x The way the girls voices do all sound similar (back in the day they'd probably have called that harmonizing or something), but yet quite distinct from each other, and weave in and out of each other - one starts a line and the other finishes it and you can't tell where one ends and the other begins. And yes, it's three different songs glued together, but there's a thread running through them all � every section's got a switch at the start, but it's the kind that keeps you going, keeps you keen for more of it; it's not disorienting, it's bloody magic. Maybe the lyrics are a bit too obsessed with harking back to their older glories (TS: 'dirty sheep' vs. 'dirty brain'), but still... best pop group on the planet once more. William B. Swygart

x In an age of instant hits/shit, where The Hook and The Point are by economic necessity thrust upfront immediately afront one's face to engage their instant attention (and thus is the magic of pop music degraded further to the aesthetic level of a mugger's flick knife), how utterly refreshing to meet a pop single which takes its time to reveal its ingredients, including the chorus, which does not as such appear until well after two minutes into the song - and indeed the song's structure mirrors exactly the theme of the girl getting "her head in the shade," for it is about hiding from threats, or meeting and trumping them with unexpectedly greater threats of your own. Marcello Carlin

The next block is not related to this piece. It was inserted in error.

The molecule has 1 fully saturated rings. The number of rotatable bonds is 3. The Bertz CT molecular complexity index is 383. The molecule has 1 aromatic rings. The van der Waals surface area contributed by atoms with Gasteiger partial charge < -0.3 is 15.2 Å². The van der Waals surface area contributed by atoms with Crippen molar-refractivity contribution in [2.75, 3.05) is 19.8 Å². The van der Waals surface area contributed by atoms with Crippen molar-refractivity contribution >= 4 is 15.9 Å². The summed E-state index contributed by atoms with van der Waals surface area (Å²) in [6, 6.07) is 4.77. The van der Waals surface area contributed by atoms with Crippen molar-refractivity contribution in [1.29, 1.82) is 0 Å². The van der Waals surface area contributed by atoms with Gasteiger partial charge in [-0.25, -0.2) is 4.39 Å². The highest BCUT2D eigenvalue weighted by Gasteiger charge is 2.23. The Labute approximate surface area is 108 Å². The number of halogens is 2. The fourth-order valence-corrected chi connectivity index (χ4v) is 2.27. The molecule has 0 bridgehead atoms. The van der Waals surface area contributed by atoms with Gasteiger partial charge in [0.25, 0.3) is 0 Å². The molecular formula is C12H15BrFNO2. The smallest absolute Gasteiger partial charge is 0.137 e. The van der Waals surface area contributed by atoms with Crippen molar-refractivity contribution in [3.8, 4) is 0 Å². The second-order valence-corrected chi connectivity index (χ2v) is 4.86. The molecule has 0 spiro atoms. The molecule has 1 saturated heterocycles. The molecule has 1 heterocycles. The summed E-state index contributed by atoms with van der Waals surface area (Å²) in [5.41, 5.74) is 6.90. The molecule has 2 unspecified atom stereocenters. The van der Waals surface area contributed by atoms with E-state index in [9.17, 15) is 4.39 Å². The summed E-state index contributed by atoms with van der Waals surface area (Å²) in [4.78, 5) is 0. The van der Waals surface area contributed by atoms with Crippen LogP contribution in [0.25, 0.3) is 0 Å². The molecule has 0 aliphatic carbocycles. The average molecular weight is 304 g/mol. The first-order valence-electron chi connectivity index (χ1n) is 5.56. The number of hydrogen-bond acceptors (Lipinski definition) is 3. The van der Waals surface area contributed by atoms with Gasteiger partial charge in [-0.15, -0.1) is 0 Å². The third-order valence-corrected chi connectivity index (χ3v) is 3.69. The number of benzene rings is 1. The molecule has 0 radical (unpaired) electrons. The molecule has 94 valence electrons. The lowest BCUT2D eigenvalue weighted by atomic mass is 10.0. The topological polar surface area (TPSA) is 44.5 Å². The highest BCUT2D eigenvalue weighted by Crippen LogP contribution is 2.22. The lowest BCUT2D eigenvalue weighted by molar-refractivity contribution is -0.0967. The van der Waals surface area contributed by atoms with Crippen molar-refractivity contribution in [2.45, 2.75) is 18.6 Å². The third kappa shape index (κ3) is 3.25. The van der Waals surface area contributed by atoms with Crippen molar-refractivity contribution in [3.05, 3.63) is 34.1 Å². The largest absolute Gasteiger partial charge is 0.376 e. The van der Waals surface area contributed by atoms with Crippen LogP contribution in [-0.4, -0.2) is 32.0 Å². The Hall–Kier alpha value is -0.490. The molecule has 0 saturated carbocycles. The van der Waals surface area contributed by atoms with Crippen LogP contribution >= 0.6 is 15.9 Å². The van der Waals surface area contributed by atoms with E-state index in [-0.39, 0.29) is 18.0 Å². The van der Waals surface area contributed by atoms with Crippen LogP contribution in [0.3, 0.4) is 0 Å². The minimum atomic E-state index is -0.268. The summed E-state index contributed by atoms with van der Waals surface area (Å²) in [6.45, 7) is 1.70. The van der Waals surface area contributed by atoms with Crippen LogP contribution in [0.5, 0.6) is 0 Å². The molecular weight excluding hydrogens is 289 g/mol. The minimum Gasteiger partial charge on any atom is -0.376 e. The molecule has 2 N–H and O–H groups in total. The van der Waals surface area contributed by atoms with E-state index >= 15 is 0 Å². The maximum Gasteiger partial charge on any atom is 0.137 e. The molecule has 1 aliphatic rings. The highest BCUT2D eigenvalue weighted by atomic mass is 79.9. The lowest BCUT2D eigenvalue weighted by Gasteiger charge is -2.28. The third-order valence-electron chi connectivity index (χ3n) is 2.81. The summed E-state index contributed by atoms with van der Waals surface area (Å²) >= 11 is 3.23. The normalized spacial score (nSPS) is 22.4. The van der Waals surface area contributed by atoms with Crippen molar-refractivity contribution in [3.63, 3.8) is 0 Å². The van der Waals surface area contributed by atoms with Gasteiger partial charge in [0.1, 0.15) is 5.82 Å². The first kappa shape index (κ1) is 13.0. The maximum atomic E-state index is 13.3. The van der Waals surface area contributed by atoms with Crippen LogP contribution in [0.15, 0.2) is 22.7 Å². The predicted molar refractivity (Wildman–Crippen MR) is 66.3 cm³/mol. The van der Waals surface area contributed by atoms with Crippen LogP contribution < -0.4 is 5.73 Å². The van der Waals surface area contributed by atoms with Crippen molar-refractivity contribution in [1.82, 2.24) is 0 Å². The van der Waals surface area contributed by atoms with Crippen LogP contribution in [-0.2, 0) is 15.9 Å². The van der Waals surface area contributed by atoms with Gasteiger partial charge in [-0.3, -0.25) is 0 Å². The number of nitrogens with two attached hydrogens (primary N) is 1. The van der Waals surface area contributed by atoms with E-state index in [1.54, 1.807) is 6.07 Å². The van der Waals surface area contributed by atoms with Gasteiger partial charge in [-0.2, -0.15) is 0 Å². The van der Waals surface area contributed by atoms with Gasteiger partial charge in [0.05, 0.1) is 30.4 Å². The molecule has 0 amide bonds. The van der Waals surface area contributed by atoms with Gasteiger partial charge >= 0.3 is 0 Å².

x A jerky blues strut prepares you for many things, but the silky smooth, dreamy textures of the verses and chorus of Biology is not one of them. If Chemistry as a whole suffers a bit from its disjointedness and bloody-minded rejection of traditional pop structure, Biology stands as either the exception to the rule or the rationale for trying.
The jagged edges where the individual sections leak into each other don't even bother to hide their five-songs-at-once aspirations, so this is the structural sequel to Love Machine but its ebb and flow are as natural as on the similarly complex but effortlessly seamless The Show. And complex is the word; it's not just several ideas sewn together, each section has about fifty ideas happening at once. The chorus itself is so dense with sound you could analyse each part of it in depth; a girl-gang shout and chant - "The way that we talk, the way that we walk", just discernible (but easier on headphones, and my god, is this a headfuck on headphones) whooshing woos in the background that are as gilded and soft as the beats are crisp and the transitions are rough.